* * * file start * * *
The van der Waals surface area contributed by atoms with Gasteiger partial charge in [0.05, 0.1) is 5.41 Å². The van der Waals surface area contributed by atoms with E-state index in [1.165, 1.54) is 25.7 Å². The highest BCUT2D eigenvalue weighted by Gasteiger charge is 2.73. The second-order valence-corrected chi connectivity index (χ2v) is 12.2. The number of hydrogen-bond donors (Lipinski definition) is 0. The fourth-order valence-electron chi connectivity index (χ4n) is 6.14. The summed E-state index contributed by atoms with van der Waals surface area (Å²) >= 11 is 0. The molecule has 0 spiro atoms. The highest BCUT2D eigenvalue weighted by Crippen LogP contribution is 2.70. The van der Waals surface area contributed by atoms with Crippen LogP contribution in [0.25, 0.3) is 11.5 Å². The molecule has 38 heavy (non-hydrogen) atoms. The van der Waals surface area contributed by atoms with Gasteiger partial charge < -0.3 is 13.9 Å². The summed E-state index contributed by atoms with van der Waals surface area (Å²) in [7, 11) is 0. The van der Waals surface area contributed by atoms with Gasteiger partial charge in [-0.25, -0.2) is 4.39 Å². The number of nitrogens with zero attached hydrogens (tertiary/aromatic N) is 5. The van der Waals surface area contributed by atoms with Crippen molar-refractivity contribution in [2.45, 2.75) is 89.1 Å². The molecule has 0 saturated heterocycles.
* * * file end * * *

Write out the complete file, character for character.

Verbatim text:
The van der Waals surface area contributed by atoms with Gasteiger partial charge in [0.05, 0.1) is 5.41 Å². The van der Waals surface area contributed by atoms with E-state index in [1.165, 1.54) is 25.7 Å². The highest BCUT2D eigenvalue weighted by Gasteiger charge is 2.73. The second-order valence-corrected chi connectivity index (χ2v) is 12.2. The number of hydrogen-bond donors (Lipinski definition) is 0. The fourth-order valence-electron chi connectivity index (χ4n) is 6.14. The summed E-state index contributed by atoms with van der Waals surface area (Å²) >= 11 is 0. The molecule has 0 spiro atoms. The highest BCUT2D eigenvalue weighted by Crippen LogP contribution is 2.70. The van der Waals surface area contributed by atoms with Crippen LogP contribution in [0.25, 0.3) is 11.5 Å². The molecule has 38 heavy (non-hydrogen) atoms. The van der Waals surface area contributed by atoms with Gasteiger partial charge < -0.3 is 13.9 Å². The summed E-state index contributed by atoms with van der Waals surface area (Å²) in [7, 11) is 0. The van der Waals surface area contributed by atoms with Gasteiger partial charge in [-0.25, -0.2) is 4.39 Å². The number of nitrogens with zero attached hydrogens (tertiary/aromatic N) is 5. The van der Waals surface area contributed by atoms with Crippen molar-refractivity contribution in [2.45, 2.75) is 89.1 Å². The molecule has 0 saturated heterocycles.